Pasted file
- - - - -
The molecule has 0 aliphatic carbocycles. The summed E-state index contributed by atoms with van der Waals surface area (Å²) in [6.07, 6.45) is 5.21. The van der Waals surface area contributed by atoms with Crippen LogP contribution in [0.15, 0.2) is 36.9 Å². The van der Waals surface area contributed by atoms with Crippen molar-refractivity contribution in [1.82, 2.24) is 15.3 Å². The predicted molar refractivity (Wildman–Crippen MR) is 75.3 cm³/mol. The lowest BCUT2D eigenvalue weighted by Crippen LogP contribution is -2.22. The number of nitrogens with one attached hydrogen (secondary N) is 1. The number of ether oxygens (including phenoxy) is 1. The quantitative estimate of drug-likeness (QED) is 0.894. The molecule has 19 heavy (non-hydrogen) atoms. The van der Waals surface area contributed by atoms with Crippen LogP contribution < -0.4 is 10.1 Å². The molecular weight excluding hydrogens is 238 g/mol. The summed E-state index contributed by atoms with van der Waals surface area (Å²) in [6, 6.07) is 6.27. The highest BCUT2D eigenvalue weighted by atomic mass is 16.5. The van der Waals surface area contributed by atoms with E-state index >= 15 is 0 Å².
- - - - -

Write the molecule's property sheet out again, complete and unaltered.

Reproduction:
The molecule has 0 aliphatic carbocycles. The summed E-state index contributed by atoms with van der Waals surface area (Å²) in [6.07, 6.45) is 5.21. The van der Waals surface area contributed by atoms with Crippen LogP contribution in [0.15, 0.2) is 36.9 Å². The van der Waals surface area contributed by atoms with Crippen molar-refractivity contribution in [1.82, 2.24) is 15.3 Å². The predicted molar refractivity (Wildman–Crippen MR) is 75.3 cm³/mol. The lowest BCUT2D eigenvalue weighted by Crippen LogP contribution is -2.22. The number of nitrogens with one attached hydrogen (secondary N) is 1. The number of ether oxygens (including phenoxy) is 1. The quantitative estimate of drug-likeness (QED) is 0.894. The molecule has 19 heavy (non-hydrogen) atoms. The van der Waals surface area contributed by atoms with Crippen LogP contribution < -0.4 is 10.1 Å². The molecular weight excluding hydrogens is 238 g/mol. The summed E-state index contributed by atoms with van der Waals surface area (Å²) in [6, 6.07) is 6.27. The highest BCUT2D eigenvalue weighted by atomic mass is 16.5. The van der Waals surface area contributed by atoms with E-state index >= 15 is 0 Å².